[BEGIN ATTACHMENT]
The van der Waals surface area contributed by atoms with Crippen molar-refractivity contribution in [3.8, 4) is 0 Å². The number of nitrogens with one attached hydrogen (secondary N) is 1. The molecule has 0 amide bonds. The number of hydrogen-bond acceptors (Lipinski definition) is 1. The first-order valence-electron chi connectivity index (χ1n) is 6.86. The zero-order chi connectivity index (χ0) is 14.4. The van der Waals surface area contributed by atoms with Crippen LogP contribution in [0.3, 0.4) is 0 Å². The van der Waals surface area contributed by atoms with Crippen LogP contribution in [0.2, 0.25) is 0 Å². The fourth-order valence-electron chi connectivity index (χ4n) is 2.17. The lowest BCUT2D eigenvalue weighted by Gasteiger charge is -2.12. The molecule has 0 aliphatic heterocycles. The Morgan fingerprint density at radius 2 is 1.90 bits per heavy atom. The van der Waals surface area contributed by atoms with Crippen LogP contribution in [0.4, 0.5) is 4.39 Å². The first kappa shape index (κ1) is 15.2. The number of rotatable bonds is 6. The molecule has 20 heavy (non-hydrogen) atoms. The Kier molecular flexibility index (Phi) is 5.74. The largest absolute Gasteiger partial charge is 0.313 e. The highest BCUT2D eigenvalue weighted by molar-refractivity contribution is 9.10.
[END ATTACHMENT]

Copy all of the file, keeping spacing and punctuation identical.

The van der Waals surface area contributed by atoms with Crippen molar-refractivity contribution in [3.8, 4) is 0 Å². The number of nitrogens with one attached hydrogen (secondary N) is 1. The molecule has 0 amide bonds. The number of hydrogen-bond acceptors (Lipinski definition) is 1. The first-order valence-electron chi connectivity index (χ1n) is 6.86. The zero-order chi connectivity index (χ0) is 14.4. The van der Waals surface area contributed by atoms with Crippen LogP contribution in [0.3, 0.4) is 0 Å². The van der Waals surface area contributed by atoms with Crippen LogP contribution in [0.2, 0.25) is 0 Å². The fourth-order valence-electron chi connectivity index (χ4n) is 2.17. The lowest BCUT2D eigenvalue weighted by Gasteiger charge is -2.12. The molecule has 0 aliphatic heterocycles. The Morgan fingerprint density at radius 2 is 1.90 bits per heavy atom. The van der Waals surface area contributed by atoms with Crippen LogP contribution in [0.4, 0.5) is 4.39 Å². The first kappa shape index (κ1) is 15.2. The number of rotatable bonds is 6. The molecule has 20 heavy (non-hydrogen) atoms. The Kier molecular flexibility index (Phi) is 5.74. The largest absolute Gasteiger partial charge is 0.313 e. The highest BCUT2D eigenvalue weighted by molar-refractivity contribution is 9.10.